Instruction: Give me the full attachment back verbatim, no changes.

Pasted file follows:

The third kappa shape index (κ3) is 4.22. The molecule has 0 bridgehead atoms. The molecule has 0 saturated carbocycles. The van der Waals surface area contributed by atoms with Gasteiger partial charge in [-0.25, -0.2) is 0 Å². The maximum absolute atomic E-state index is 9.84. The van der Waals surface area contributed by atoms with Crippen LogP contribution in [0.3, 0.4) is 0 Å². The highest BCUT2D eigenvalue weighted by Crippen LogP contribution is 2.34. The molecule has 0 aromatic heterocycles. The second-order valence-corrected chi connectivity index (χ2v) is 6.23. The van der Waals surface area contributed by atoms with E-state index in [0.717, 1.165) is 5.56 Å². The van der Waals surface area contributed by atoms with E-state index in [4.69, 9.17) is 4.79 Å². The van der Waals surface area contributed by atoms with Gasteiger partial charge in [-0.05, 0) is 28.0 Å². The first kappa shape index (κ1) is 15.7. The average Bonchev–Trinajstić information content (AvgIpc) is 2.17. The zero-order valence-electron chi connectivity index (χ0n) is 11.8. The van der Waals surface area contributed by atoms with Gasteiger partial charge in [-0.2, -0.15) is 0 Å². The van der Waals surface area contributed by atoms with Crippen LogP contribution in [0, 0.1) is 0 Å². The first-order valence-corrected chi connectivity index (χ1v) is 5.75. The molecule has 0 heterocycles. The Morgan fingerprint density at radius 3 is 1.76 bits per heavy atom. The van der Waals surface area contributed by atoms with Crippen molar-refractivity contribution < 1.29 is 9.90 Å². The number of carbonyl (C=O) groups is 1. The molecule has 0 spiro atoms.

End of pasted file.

The third kappa shape index (κ3) is 4.22. The molecule has 0 bridgehead atoms. The molecule has 0 saturated carbocycles. The van der Waals surface area contributed by atoms with Gasteiger partial charge in [-0.25, -0.2) is 0 Å². The maximum absolute atomic E-state index is 9.84. The van der Waals surface area contributed by atoms with Crippen LogP contribution in [0.3, 0.4) is 0 Å². The highest BCUT2D eigenvalue weighted by Crippen LogP contribution is 2.34. The molecule has 0 aromatic heterocycles. The second-order valence-corrected chi connectivity index (χ2v) is 6.23. The van der Waals surface area contributed by atoms with E-state index in [0.717, 1.165) is 5.56 Å². The van der Waals surface area contributed by atoms with E-state index in [4.69, 9.17) is 4.79 Å². The van der Waals surface area contributed by atoms with Gasteiger partial charge in [-0.05, 0) is 28.0 Å². The first kappa shape index (κ1) is 15.7. The average Bonchev–Trinajstić information content (AvgIpc) is 2.17. The zero-order valence-electron chi connectivity index (χ0n) is 11.8. The van der Waals surface area contributed by atoms with Gasteiger partial charge in [-0.2, -0.15) is 0 Å². The van der Waals surface area contributed by atoms with Crippen LogP contribution in [0, 0.1) is 0 Å². The first-order valence-corrected chi connectivity index (χ1v) is 5.75. The molecule has 0 heterocycles. The Morgan fingerprint density at radius 3 is 1.76 bits per heavy atom. The van der Waals surface area contributed by atoms with Crippen molar-refractivity contribution < 1.29 is 9.90 Å². The number of carbonyl (C=O) groups is 1. The molecule has 0 spiro atoms.